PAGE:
Batman: Black and White #1

Batman: Black and White" #1, a revival of the anthology title from the 1990s, features five new Batman short stories by Chip Kidd, Neal Adams, Maris Wicks, John Arcudi, Howard Mackie, Michael Cho, Joe Quinones, Sean Murphy and Chris Samnee. It's a pleasure to see that the five stories have strong creative rosters. All the artists have a confident, distinctive style. The atmosphere is unexpectedly light and funny all around, with no hint of noir.

First up is "Don't Know Where, Don't Know When" by Chip Kidd and Michael Cho. It's a cheery dad-and-son-type Batman and Robin story, with a deliberately dated feel for both style and content, including the title, which is a reference to lyrics from a WWII-era pop song, "We'll Meet Again." The lost-and-found mechanics of the plot are cute but superficial. It's reminiscent of Paul Dini or Bruce Timm's cartoons, but it doesn't feel as polished. Kidd does write in a fun surprise cameo by another caped crusader, who feels less suited to a no-color world than Batman. Cho's style is deliberately retro, with huge, blocky onomatopoeia written sound effects like "KA-THWACK." While Cho is a talented illustrator, his work here feels a little cluttered and stiff for the movement-heavy panel to panel transitions.

The second story, "Batman Zombie" by Neal Adams is the only story without black inks. It's a great choice that preserves all the detail of Adams' confident fine pencil work. The beginning pages are little crowded with word balloons at first, but loosens up as the story goes on. It's a pleasure how Adams lavishes attention on the faces of ordinary nameless citizens that Batman meets. The title isn't kidding around; the Dark Knight looks pretty gross as a zombie, but the effect is humorous instead of gory. However, mid-story, the tone shifts from oddball comedy to political polemic. Adams writes a Batman story written to diminish Batman's heroism in favor of what an ordinary citizen can do. Unfortunately, Adams over-focuses on his agenda, resulting in stilted and forced-sounding dialogue, and the "just a dream" ending can be seen coming miles away. While Adams' art is impressive, "Batman Zombie" is an ill-suited vehicle for political criticism of three-strikes habitual offender statutes.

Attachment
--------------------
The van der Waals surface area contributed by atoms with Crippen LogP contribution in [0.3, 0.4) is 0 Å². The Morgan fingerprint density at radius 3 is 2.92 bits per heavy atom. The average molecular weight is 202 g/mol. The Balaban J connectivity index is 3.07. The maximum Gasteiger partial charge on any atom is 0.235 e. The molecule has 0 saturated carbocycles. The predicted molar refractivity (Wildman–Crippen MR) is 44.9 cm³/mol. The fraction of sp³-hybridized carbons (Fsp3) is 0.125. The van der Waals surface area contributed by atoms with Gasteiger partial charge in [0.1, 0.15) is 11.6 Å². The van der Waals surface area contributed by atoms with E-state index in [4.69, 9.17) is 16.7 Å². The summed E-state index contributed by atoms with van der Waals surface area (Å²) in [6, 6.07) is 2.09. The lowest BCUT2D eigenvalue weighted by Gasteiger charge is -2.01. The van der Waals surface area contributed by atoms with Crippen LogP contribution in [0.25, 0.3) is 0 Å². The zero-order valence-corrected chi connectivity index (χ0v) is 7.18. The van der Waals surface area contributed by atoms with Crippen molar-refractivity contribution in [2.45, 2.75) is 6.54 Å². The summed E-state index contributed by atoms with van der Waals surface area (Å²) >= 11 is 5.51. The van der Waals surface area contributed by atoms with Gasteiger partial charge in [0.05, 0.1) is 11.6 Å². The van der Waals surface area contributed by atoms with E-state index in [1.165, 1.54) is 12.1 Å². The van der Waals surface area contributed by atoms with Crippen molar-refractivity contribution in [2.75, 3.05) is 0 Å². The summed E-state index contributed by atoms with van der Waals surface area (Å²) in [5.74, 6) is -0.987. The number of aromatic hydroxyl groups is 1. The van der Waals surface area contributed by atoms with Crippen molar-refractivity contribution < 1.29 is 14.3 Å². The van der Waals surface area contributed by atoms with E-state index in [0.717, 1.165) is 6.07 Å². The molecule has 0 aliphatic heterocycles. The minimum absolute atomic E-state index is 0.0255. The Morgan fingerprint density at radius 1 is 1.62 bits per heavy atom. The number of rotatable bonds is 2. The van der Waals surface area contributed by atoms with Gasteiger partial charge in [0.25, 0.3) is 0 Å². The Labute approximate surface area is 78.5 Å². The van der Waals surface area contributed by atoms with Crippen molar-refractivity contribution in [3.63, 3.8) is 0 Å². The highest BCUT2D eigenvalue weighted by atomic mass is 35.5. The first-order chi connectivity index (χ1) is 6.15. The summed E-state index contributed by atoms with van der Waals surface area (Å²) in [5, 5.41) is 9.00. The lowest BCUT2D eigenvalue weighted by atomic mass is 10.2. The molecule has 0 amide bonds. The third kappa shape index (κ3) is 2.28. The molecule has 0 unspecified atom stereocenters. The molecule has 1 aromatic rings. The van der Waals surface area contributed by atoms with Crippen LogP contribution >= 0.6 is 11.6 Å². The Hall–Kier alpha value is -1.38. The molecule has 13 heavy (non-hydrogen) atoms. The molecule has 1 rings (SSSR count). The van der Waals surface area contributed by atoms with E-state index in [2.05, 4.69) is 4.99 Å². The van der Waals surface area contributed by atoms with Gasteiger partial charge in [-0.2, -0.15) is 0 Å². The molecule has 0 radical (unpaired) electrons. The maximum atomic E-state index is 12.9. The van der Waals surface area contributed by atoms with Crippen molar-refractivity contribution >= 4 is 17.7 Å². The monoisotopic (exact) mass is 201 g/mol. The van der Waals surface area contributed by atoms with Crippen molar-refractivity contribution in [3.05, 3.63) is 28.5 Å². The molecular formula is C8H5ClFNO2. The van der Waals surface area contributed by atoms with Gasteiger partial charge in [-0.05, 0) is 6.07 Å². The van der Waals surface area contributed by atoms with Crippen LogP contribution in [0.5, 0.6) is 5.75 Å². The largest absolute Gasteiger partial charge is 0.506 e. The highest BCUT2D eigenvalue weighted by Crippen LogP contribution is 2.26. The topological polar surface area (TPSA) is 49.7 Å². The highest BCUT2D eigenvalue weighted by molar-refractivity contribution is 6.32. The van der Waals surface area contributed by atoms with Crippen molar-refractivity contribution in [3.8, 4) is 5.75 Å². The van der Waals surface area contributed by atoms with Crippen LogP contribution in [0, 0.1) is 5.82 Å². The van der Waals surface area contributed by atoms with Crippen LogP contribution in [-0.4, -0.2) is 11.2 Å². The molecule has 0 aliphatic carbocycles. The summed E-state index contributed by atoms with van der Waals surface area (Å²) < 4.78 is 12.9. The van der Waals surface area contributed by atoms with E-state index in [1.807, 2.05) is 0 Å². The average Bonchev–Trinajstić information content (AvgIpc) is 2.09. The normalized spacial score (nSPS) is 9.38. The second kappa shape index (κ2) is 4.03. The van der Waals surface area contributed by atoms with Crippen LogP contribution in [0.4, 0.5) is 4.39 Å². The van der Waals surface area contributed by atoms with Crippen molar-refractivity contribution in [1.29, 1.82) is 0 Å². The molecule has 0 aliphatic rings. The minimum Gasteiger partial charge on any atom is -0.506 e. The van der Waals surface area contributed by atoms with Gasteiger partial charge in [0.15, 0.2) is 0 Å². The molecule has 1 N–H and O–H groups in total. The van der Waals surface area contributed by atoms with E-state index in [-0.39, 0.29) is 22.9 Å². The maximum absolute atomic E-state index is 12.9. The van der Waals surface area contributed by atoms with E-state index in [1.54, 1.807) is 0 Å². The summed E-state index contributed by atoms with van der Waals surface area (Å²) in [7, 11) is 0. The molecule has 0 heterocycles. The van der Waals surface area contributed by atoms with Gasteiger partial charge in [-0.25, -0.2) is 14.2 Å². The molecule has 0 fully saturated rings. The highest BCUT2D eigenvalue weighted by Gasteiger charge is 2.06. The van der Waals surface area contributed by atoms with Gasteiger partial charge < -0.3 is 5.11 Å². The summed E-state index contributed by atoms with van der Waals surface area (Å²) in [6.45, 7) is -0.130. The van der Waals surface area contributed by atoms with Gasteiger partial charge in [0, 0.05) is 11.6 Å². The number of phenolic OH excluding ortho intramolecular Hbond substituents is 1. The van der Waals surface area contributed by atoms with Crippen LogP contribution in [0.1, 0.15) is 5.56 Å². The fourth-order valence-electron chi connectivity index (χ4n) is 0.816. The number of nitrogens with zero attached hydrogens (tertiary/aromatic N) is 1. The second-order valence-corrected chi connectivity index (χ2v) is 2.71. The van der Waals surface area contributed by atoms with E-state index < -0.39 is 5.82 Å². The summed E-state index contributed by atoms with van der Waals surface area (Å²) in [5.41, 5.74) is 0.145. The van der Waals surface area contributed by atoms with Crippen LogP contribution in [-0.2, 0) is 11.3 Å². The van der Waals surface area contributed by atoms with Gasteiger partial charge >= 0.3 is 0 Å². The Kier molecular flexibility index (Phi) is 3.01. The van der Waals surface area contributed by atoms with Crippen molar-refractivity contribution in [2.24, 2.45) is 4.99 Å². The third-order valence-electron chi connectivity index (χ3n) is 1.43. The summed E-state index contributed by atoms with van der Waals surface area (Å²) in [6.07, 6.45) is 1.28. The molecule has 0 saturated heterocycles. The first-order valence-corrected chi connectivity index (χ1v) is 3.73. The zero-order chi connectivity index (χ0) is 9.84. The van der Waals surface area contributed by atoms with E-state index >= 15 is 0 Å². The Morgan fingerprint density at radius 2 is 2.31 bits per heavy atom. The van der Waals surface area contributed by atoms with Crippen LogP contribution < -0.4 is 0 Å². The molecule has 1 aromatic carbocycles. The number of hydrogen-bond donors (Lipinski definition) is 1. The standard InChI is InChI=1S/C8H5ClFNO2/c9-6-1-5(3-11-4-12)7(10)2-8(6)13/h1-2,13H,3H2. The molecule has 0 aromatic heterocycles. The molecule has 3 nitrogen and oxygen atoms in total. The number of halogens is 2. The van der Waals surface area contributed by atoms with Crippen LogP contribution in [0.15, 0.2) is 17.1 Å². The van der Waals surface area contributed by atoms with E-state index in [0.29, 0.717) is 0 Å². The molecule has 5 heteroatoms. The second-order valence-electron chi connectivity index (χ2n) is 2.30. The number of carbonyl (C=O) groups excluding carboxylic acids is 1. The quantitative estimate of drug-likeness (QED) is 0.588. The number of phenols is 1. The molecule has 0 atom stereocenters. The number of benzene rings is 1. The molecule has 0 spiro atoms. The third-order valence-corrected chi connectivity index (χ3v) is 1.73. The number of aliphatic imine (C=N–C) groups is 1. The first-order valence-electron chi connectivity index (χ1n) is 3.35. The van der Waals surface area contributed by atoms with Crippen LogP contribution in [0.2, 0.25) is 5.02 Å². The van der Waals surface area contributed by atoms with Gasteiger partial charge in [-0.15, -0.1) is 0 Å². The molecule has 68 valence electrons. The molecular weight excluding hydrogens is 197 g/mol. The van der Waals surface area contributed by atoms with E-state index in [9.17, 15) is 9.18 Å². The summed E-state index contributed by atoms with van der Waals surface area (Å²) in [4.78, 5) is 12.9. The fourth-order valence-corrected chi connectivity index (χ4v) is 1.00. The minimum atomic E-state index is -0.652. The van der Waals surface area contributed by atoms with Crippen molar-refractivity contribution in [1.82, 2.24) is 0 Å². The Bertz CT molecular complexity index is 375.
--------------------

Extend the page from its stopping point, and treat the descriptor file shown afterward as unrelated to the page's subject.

The third story, "Justice Is Served," by Maris Wicks and Joe Quinones is the only one in "Batman: Black and White" where Batman is not the protagonist. Instead, Wicks and Quinones deliver a delightful Harley and Ivy story, full of lighthearted physical humor centering on the unfortunate swelling of Harley's dogs. It's a pleasure to read Wicks and Quinones' take on Harley in her classic, pre-New 52 costume, looking very sassy as she robs a burger joint of only some burgers for herself and "Mistah Jay." Quinones' art excels at humor and facial expressions, particularly in the panel in which Harley recaps events for Ivy chibi-style. Wicks' story and Quinones' art feel like a perfect match, resulting in a story that is the strongest of the bunch in making the best use of the limited page count.

"Driven" by John Arcudi and Sean Murphy is a Batman and Alfred story that has the structure of an extended joke. The joke itself is smile-worthy but old hat. Arcudi's dialogue plays up Alfred's role as an indulgent butler well, much in the manner of Jeeves and Wooster. Batman himself feels younger and uncharacteristically cheerful. Mostly, "Driven" is written to allow for Murphy to showcase his considerable flair in drawing chase scenes and plenty of gearhead Batmobile detail.

"Head Games" by Howard Mackie and Chris Samnee is another Batman and Alfred story. Like "Don't Know Where, Don't Know When," it also has a retro style and feel, particularly in the sentimental ending. Despite this feeling of familiarity, it has the most suspense and emotional depth of all the stories, mostly due Samnee's visual pacing and facial expressions and Mackie's attention to the villain's feelings.

"Batman: Black and White" #1 has stronger visuals than scripting overall, but Maris Wicks' comics writing debut and the strength of the artwork make this revived anthology worth a look.

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